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'Meatballs' & Miami childhood

As a kid in Coconut Grove, Phil Lord remembers that the picture book Cloudy With a Chance of Meatballs appealed to his budding appreciation of oddball humor. As a second-grader, "I recognized it as Surreal before knowing what Surreal was," he recalls.

His well-thumbed copy was among the prized possessions his parents held onto for him when he graduated from Ransom-Everglades in 1993.

So how cool is it that Lord, sharing writing and directing credits with longtime collaborator Chris Miller, makes his feature film debut Sept. 18 with the movie version of that favorite childhood book?

It's almost . . . Surreal.

Ron and Judi Barrett's 1982 book long ago moved into "classic'' territory, having now sold more than three million copies. Less a conventional story than a series of preposterous (and hilarious) vignettes about the extremely weird weather in far-off Chewandswallow -- meatball rain, pea soup fog, strawberry traffic jams -- Lord and Miller's challenge was to lay a bigger narrative onto the book's absurdist plot.

"We added in complications," Lord said. "What if it wasn't a pleasant rain shower of spaghetti but a thunderstorm? What if you can't stop it? That's the arc of a disaster film."

Author Judi Barrett (she and Ron Barrett have divorced but still work together on books) saw a rough-cut version of the film in August and found herself delighted. "It was actually fascinating," says Barrett, a kindergarten art teacher in Brooklyn. "I didn't know what would remain of our book, but we were pleased with what we saw. It's very sweet, and there's a poignancy to it that was nice to see."

For Lord, the son of Wally and Carmen Betancourt Lord, directing films wasn't a goal when he left Miami for Dartmouth College.

"I always think I got into this field accidentally, but if I go back and look at elementary school, I remember they let us take a video camera out of the library to shoot commercials," Lord recalls of his days at Coconut Grove Elementary. "We would make edits by stopping the tape and show the commercials by wheeling the TV cart around from room to room."

Lord would have you believe his owes a lot of his success to chance, the product of a lot of happy coincidences.

His longtime collaborator Miller happened to be his roommate -- they teamed up quickly in college, doodling comics for the student newspaper and making amateur films. After graduation in 1997, the two headed to Hollywood.

"We were granted an interview at Disney because [then-CEO] Michael Eisner's son was a Dartmouth alumnus," Lord recalls "but through some random comical misunderstanding, by the time the message got to the guy interviewing us it had become, ‘These are Eisner's boys. You have to give them a job.' ''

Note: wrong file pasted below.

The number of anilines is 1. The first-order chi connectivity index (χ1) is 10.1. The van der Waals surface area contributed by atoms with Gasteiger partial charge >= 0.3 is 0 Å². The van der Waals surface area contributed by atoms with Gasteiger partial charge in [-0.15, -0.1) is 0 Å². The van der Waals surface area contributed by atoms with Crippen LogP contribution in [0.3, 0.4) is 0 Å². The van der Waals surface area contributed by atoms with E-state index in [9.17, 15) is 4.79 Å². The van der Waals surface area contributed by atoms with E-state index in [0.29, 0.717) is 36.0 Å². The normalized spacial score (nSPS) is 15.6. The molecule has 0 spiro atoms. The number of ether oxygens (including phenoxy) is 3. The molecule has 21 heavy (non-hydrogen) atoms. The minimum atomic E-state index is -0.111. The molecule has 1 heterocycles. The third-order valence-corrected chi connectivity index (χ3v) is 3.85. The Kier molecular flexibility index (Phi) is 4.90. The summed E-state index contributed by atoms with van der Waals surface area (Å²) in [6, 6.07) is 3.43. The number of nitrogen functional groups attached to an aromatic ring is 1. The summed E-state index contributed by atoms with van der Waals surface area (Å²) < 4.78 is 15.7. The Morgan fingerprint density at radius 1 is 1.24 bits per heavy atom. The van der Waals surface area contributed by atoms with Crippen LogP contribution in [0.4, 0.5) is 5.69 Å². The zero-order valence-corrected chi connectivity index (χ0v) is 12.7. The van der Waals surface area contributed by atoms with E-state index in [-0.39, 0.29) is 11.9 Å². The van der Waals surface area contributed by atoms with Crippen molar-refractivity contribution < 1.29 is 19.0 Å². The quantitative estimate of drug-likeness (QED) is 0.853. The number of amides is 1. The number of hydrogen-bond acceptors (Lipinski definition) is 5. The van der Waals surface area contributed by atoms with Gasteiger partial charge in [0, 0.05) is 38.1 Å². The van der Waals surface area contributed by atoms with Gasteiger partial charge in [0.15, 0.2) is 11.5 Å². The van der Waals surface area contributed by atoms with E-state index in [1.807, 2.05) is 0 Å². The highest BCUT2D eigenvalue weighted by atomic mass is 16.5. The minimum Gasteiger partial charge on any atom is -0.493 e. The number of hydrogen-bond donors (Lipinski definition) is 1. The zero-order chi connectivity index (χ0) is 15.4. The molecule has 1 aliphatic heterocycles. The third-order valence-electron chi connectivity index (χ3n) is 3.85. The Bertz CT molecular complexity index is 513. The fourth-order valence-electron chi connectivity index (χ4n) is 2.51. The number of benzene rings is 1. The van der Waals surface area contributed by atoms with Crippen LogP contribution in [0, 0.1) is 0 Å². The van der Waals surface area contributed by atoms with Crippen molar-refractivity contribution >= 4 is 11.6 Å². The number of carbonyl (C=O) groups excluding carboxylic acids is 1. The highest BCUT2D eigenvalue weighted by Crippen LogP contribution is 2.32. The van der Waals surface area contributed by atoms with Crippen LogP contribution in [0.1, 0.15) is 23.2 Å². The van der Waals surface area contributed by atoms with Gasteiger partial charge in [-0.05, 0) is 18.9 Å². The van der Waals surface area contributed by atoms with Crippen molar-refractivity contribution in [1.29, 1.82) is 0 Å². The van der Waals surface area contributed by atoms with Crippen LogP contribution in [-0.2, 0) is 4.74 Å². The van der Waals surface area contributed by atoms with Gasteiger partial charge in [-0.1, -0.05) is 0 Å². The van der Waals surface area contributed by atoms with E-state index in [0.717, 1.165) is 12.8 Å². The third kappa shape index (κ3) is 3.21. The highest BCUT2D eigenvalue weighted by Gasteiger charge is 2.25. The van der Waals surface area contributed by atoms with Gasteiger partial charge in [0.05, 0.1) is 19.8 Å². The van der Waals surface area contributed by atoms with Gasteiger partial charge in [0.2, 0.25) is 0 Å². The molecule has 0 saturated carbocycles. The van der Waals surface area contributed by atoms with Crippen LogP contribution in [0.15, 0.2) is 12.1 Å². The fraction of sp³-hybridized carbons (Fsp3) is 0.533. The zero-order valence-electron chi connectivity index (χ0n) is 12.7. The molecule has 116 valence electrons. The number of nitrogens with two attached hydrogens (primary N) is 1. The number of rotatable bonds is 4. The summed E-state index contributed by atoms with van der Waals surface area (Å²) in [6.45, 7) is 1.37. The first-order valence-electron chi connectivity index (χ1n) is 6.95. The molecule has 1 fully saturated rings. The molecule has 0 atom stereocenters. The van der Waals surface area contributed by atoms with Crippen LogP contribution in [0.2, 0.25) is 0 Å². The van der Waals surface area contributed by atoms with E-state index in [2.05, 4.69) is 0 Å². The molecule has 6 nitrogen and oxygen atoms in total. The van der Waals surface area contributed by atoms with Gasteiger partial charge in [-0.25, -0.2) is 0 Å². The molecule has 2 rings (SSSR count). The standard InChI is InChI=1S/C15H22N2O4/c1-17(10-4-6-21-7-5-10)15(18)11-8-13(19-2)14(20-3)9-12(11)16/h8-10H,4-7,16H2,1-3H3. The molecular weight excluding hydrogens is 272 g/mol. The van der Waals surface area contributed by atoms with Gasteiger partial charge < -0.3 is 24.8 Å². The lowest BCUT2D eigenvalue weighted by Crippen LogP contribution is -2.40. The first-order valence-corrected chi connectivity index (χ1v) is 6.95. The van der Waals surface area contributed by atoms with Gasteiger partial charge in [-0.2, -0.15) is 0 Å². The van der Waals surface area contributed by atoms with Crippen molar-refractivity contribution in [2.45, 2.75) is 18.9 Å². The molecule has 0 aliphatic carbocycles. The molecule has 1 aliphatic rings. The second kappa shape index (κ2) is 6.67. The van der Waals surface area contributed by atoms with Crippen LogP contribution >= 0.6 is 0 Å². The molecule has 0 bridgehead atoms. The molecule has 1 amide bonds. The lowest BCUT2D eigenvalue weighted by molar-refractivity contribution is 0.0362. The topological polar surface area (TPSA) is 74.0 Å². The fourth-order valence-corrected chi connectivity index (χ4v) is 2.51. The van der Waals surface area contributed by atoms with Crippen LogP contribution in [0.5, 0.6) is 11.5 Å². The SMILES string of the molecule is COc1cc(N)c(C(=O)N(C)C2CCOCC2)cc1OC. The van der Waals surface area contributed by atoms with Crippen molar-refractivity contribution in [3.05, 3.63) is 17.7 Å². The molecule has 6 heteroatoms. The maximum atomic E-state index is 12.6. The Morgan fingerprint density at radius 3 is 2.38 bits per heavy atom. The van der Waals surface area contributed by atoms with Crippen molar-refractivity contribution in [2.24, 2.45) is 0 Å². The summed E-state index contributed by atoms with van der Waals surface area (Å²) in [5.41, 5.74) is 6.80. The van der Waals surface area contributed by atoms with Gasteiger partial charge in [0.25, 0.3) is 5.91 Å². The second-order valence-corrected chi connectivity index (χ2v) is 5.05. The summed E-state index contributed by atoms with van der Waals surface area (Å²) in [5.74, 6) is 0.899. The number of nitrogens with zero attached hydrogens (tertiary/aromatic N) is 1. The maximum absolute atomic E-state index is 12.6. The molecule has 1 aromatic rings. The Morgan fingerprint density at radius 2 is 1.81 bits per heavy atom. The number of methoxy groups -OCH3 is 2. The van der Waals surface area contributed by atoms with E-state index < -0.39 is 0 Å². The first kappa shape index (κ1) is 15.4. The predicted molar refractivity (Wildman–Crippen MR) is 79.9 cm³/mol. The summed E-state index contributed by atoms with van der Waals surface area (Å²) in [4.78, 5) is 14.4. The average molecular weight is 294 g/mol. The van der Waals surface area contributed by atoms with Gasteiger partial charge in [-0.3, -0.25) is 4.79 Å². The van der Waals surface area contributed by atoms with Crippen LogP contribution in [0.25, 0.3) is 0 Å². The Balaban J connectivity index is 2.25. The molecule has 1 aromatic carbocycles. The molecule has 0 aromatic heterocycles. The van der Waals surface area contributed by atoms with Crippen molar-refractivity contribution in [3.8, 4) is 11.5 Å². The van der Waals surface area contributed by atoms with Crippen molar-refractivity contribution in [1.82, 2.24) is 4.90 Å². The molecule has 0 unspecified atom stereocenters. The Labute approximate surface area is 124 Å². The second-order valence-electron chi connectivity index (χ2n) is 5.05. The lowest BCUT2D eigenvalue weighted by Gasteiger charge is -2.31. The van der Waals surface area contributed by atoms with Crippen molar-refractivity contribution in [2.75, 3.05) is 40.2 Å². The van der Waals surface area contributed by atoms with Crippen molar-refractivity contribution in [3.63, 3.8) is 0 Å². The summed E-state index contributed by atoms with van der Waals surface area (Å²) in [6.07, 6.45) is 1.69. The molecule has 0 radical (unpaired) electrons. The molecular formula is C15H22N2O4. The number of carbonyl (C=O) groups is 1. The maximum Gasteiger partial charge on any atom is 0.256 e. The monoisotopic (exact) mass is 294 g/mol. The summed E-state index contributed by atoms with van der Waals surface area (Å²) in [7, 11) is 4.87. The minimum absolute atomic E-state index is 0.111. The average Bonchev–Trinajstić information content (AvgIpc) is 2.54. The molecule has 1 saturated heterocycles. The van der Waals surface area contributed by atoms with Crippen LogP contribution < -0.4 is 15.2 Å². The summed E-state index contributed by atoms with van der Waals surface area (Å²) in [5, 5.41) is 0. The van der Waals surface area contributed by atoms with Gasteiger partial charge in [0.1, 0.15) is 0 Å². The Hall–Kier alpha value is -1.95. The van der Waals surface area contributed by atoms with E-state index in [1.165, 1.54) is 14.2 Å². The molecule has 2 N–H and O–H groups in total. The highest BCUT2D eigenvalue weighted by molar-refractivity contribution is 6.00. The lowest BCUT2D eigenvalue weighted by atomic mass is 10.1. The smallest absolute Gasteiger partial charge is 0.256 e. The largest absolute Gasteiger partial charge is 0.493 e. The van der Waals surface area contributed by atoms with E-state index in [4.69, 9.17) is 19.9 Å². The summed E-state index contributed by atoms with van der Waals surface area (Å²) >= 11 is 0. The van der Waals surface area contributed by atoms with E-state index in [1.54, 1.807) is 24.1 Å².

Lord, now 33, and Miller worked at Disney for four years, drumming up ideas for programs that never got produced. "They just said no and would never tell us why."

Underemployed, their proposals got increasingly goofy: a remake of Disney's "worst movie ever," The Cat from Outer Space, in which the cat "spoke'' through thought transference; a Saturday morning cartoon featuring the Bronte sisters as super heroes titled -- wait for it -- Brontesaurus.

"I'm not saying they were great ideas but it was a great laboratory. We got paid to generate ideas. Normally you have to do that in your spare time. We did that all day long," Lord said.

Those weird ideas became the calling card they used with agents, which finally led to a show idea that did get made -- the animated Clone High, which ran for two seasons on MTV. From there, they moved to a live-action sitcom, co-producing How I Met Your Mother, which aired on CBS until 2006.

The kooky brainstorming served them well again when they heard through the grapevine that no one had yet come up with a saleable screenplay for Cloudy With a Chance of Meatballs. Sony had bought the rights in 2006.

"It was known around town as the top unproduced kids' project," Lord said. "and we heard it was in ‘turnaround,' Hollywood lingo for back-to-the-drawing-board. So we ambushed [Sony]. We told them we wanted to treat it like a Jerry Bruckheimer disaster movie. They liked the idea and told us to come back with more.

An all-nighter produced an idea Sony liked. Lord and Miller spent the next year and a half developing a script.

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